I love my job at Microsoft, but there are some times when we simply make it really damn hard for people to do business with us. Migrating data from an on-premise SQL Server to SQL Azure is sadly one of those lapses where, for whatever reason, we’ve left people who aren’t full time SQL Server DBAs totally lost in the wilderness with a set of poorly documented and often dysfunctional tools.
After spending a couple of hours shaving yaks myself tonight trying to move a ~250mb data set (small, but not trivially small) from one SQL Azure database to another, I thought it would be best if I documented what I did to make it work.
Scenario: I needed to download an expensive dataset on one SQL Azure account and migrate it to another on a different SQL Azure subscription, but I needed to make and test some schema changes against the data set locally before I exported it back to its final resting place.
Seems simple enough, right? I just need to:
- Download the SQL Azure Database to my local system;
- Make a back-up of the dataset locally in case I screw up the other one during my schema changes;
- Finish making / testing / integrating schema changes;
- Deploy to SQL Azure on new subscription.
Sounds pretty easy to me, as it would any sane developer who’s had some experience working with the Microsoft server stack since 2000.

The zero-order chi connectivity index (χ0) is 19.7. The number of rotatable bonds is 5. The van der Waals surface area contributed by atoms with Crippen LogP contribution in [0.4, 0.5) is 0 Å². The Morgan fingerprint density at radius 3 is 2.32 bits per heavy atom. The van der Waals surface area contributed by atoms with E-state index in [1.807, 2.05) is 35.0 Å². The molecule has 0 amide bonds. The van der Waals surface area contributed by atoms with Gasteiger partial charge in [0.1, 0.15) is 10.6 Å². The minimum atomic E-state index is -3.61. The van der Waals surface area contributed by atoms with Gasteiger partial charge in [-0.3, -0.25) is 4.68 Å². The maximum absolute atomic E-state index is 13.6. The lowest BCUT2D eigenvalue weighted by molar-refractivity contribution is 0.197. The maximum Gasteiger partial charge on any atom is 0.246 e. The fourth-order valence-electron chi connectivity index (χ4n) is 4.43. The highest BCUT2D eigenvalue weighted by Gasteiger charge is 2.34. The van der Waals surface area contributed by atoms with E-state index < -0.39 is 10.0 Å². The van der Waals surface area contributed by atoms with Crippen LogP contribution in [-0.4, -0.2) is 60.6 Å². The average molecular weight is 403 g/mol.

Rather than tell you the things I spent hours trying that don’t work I’ll explain what does.
Before you do any of this, make sure your SQL Azure Firewall has an exception for whichever development / backup machine you’re using.
Backing Up SQL Azure to On-Premise SQL Server 2008 R2: RedGate’s SQL Azure Backup
All you have to do is point it to your target database on SQL Azure and your target on-premise SQL Server database (screenshot taken from RedGate.)
That’s about as complicated as it gets.
Pushing from SQL Server 2008 R2 to SQL Azure: SQL Server Management Studio Data Export (Requires Magic)
One of the SQL Azure migration techniques Microsoft recommends is using the SQL Server Import and Export Wizard to push your data to SQL Azure. Unfortunately they leave one critical part out, which I will show you.
You begin by selecting your database in Management Studio (I’m using the Express edition.)
And for the second step you can leave all of the client / connection settings as-is for your on-premise SQL Server (shown below.)
And now we come to the part that the MSDN documentation totally left out… If you’re like me, you’ll naturally try to login using the SQL Server Native Client 10.0 datasource for your export target, because hey, makes sense right?
As it turns out, you need to use the .NET Framework Data Provider for SqlServer and change the following fields:
- Set Security –- Encrypt to true;
- Set Security – Password to your SQL Azure login password;
- Set Security – User ID to your SQL Azure user id without the @servername at the end;
- Set the Source – Data Source property to the servername.database.windows.net – no need to specify any of the TCP or port nonsense here; and finally
- Select the Source -- Initial Catalog to be [SQL Azure database you’ve already created on your service but haven’t necessarily set a schema for yet.]
Once you’ve cleared this hurtle it’s pretty much smooth sailing.
If you have any questions about this process or why I didn’t mention some of the available alternatives, go ahead and ask them in the comments and I’ll get back to you.